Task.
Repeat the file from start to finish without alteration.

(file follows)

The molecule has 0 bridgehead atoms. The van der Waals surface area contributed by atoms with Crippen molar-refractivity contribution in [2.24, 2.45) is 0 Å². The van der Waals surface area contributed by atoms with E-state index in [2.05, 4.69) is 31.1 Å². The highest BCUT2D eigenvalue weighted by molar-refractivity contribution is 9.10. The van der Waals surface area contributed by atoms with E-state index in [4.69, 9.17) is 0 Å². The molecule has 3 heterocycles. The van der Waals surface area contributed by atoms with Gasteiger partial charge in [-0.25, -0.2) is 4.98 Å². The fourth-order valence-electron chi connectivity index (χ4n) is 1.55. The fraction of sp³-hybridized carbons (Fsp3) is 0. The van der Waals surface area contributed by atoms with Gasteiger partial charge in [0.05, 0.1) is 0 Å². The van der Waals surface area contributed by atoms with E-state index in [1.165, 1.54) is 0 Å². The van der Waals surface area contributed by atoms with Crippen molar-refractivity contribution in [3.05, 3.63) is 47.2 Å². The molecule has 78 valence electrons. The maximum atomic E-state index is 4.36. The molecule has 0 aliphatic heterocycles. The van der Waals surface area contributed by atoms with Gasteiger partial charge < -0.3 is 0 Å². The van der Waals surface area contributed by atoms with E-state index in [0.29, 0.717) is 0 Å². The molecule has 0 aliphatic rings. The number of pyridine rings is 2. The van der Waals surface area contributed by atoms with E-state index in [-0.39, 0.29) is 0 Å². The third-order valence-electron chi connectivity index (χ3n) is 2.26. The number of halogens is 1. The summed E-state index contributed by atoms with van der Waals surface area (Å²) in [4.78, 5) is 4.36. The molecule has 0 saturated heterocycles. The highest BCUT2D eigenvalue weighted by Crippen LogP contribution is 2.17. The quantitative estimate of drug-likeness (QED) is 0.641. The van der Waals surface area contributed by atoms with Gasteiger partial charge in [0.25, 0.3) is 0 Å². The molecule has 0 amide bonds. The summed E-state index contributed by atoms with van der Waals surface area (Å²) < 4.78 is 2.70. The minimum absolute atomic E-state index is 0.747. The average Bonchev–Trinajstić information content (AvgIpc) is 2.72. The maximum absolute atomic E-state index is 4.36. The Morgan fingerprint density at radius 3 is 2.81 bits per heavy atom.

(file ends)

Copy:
The molecule has 0 bridgehead atoms. The van der Waals surface area contributed by atoms with Crippen molar-refractivity contribution in [2.24, 2.45) is 0 Å². The van der Waals surface area contributed by atoms with E-state index in [2.05, 4.69) is 31.1 Å². The highest BCUT2D eigenvalue weighted by molar-refractivity contribution is 9.10. The van der Waals surface area contributed by atoms with E-state index in [4.69, 9.17) is 0 Å². The molecule has 3 heterocycles. The van der Waals surface area contributed by atoms with Gasteiger partial charge in [-0.25, -0.2) is 4.98 Å². The fourth-order valence-electron chi connectivity index (χ4n) is 1.55. The fraction of sp³-hybridized carbons (Fsp3) is 0. The van der Waals surface area contributed by atoms with Gasteiger partial charge in [0.05, 0.1) is 0 Å². The van der Waals surface area contributed by atoms with E-state index in [1.165, 1.54) is 0 Å². The van der Waals surface area contributed by atoms with Crippen molar-refractivity contribution in [3.05, 3.63) is 47.2 Å². The molecule has 78 valence electrons. The maximum atomic E-state index is 4.36. The molecule has 0 aliphatic heterocycles. The van der Waals surface area contributed by atoms with Gasteiger partial charge < -0.3 is 0 Å². The van der Waals surface area contributed by atoms with E-state index in [0.29, 0.717) is 0 Å². The molecule has 0 aliphatic rings. The number of pyridine rings is 2. The van der Waals surface area contributed by atoms with E-state index in [-0.39, 0.29) is 0 Å². The third-order valence-electron chi connectivity index (χ3n) is 2.26. The number of halogens is 1. The summed E-state index contributed by atoms with van der Waals surface area (Å²) in [4.78, 5) is 4.36. The molecule has 0 saturated heterocycles. The highest BCUT2D eigenvalue weighted by Crippen LogP contribution is 2.17. The quantitative estimate of drug-likeness (QED) is 0.641. The van der Waals surface area contributed by atoms with Gasteiger partial charge in [0.25, 0.3) is 0 Å². The molecule has 0 amide bonds. The summed E-state index contributed by atoms with van der Waals surface area (Å²) < 4.78 is 2.70. The minimum absolute atomic E-state index is 0.747. The average Bonchev–Trinajstić information content (AvgIpc) is 2.72. The maximum absolute atomic E-state index is 4.36. The Morgan fingerprint density at radius 3 is 2.81 bits per heavy atom.